The main reason Jonathan Demme's Oscar-winning 1991 film "The Silence of the Lambs" gets its hooks in you — and leaves you feeling vaguely distracted and discomfited long after it's over — isn't anything Anthony Hopkins' Hannibal Lecter says.
And he trusted his actors so thoroughly that he took it one step further: Instead of having them pitch their performances slightly to camera left or camera right — a shot so ubiquitous to basic cinematic infrastructure that it barely registers with viewers — he has Hopkins stare down the barrel of the lens.
In many of the film's more mundane moments — Clarice discussing the case with her friend, back at the FBI — the conversation takes place with alternating close-ups of the actors' faces, gazing out at us flatly, like a challenge.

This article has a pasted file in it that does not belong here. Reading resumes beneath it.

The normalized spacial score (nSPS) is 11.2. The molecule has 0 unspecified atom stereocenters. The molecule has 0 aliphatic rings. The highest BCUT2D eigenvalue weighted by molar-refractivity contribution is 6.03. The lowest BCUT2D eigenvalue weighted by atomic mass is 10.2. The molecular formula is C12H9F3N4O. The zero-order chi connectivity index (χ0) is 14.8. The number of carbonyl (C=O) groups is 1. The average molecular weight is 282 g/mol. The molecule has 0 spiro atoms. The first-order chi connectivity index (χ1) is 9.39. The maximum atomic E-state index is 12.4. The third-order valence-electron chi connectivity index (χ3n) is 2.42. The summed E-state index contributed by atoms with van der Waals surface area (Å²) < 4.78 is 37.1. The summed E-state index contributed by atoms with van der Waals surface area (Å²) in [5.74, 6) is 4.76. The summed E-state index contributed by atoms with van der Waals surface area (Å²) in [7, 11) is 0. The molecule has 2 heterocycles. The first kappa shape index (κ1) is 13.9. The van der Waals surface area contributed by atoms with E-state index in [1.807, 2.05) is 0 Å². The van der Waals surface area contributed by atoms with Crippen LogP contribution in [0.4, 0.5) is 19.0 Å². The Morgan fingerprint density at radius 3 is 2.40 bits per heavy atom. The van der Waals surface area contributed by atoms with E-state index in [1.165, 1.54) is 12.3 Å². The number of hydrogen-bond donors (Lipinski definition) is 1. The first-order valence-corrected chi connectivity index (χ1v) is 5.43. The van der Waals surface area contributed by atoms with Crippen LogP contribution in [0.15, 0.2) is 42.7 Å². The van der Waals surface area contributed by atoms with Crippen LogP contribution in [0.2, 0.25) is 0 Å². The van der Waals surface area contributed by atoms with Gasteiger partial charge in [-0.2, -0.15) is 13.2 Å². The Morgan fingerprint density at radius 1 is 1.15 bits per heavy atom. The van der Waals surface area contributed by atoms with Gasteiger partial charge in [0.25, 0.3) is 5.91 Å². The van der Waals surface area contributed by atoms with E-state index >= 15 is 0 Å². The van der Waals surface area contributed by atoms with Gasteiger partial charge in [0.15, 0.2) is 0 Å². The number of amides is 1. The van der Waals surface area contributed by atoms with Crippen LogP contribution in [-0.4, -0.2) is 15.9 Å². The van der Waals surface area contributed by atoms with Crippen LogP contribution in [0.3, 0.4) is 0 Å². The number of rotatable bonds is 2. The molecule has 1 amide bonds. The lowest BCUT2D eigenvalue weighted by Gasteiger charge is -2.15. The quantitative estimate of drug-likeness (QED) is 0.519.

I'm less familiar with Demme's more recent feature work, or many of his music documentaries, but the film of his I love most, and have seen most often, is his 1984 Talking Heads concert film, "Stop Making Sense." It's a slow build: one by one, various members of the band — led by a gawky David Byrne, captured at Peak Gawk — come out on stage, building from something with a nearly Calvinist austerity to the full-on, sweaty, heedless joy of a tent-revival.
Given the demands of the form, Demme doesn't indulge his fondness for close-ups — this is a concert film, after all, and he is tasked with capturing the interplay between performers, and their gyrating, propulsive, athletic exertions.